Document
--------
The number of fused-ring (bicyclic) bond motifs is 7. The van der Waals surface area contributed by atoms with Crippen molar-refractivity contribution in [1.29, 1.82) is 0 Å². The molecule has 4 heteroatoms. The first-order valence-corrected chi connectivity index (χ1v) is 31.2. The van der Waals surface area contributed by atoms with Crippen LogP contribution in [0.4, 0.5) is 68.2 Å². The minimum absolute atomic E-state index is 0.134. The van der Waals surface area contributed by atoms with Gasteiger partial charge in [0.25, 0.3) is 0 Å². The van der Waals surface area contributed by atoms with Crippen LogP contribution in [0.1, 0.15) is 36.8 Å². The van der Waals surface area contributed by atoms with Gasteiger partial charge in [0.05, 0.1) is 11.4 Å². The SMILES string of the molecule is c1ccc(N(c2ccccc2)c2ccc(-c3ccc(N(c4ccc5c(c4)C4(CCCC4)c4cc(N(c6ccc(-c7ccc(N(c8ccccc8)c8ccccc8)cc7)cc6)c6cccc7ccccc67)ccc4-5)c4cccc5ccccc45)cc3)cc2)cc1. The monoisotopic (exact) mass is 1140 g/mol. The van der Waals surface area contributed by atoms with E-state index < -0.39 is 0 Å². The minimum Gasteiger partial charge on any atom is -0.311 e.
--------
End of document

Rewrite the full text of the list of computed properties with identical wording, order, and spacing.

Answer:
The number of fused-ring (bicyclic) bond motifs is 7. The van der Waals surface area contributed by atoms with Crippen molar-refractivity contribution in [1.29, 1.82) is 0 Å². The molecule has 4 heteroatoms. The first-order valence-corrected chi connectivity index (χ1v) is 31.2. The van der Waals surface area contributed by atoms with Crippen LogP contribution in [0.4, 0.5) is 68.2 Å². The minimum absolute atomic E-state index is 0.134. The van der Waals surface area contributed by atoms with Gasteiger partial charge in [0.25, 0.3) is 0 Å². The van der Waals surface area contributed by atoms with Crippen LogP contribution in [0.1, 0.15) is 36.8 Å². The van der Waals surface area contributed by atoms with Gasteiger partial charge in [0.05, 0.1) is 11.4 Å². The SMILES string of the molecule is c1ccc(N(c2ccccc2)c2ccc(-c3ccc(N(c4ccc5c(c4)C4(CCCC4)c4cc(N(c6ccc(-c7ccc(N(c8ccccc8)c8ccccc8)cc7)cc6)c6cccc7ccccc67)ccc4-5)c4cccc5ccccc45)cc3)cc2)cc1. The monoisotopic (exact) mass is 1140 g/mol. The van der Waals surface area contributed by atoms with E-state index < -0.39 is 0 Å². The minimum Gasteiger partial charge on any atom is -0.311 e.